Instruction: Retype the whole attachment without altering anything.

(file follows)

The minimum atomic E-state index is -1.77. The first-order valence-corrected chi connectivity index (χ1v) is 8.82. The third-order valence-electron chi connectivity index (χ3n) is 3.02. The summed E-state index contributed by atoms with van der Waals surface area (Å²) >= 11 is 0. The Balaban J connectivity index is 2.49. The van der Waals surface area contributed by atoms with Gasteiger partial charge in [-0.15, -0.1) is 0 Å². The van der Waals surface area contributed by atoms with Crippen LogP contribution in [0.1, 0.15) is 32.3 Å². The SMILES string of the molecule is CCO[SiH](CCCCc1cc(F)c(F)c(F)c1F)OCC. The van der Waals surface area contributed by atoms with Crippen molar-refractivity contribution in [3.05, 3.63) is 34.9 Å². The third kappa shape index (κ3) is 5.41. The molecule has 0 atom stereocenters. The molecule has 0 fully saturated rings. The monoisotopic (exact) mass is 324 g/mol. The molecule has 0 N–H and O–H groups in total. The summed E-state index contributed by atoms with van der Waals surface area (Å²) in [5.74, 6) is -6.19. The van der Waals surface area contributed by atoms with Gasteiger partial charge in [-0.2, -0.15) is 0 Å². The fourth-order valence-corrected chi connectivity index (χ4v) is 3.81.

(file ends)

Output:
The minimum atomic E-state index is -1.77. The first-order valence-corrected chi connectivity index (χ1v) is 8.82. The third-order valence-electron chi connectivity index (χ3n) is 3.02. The summed E-state index contributed by atoms with van der Waals surface area (Å²) >= 11 is 0. The Balaban J connectivity index is 2.49. The van der Waals surface area contributed by atoms with Gasteiger partial charge in [-0.15, -0.1) is 0 Å². The van der Waals surface area contributed by atoms with Crippen LogP contribution in [0.1, 0.15) is 32.3 Å². The SMILES string of the molecule is CCO[SiH](CCCCc1cc(F)c(F)c(F)c1F)OCC. The van der Waals surface area contributed by atoms with Crippen molar-refractivity contribution in [3.05, 3.63) is 34.9 Å². The third kappa shape index (κ3) is 5.41. The molecule has 0 atom stereocenters. The molecule has 0 fully saturated rings. The monoisotopic (exact) mass is 324 g/mol. The molecule has 0 N–H and O–H groups in total. The summed E-state index contributed by atoms with van der Waals surface area (Å²) in [5.74, 6) is -6.19. The van der Waals surface area contributed by atoms with Gasteiger partial charge in [-0.2, -0.15) is 0 Å². The fourth-order valence-corrected chi connectivity index (χ4v) is 3.81.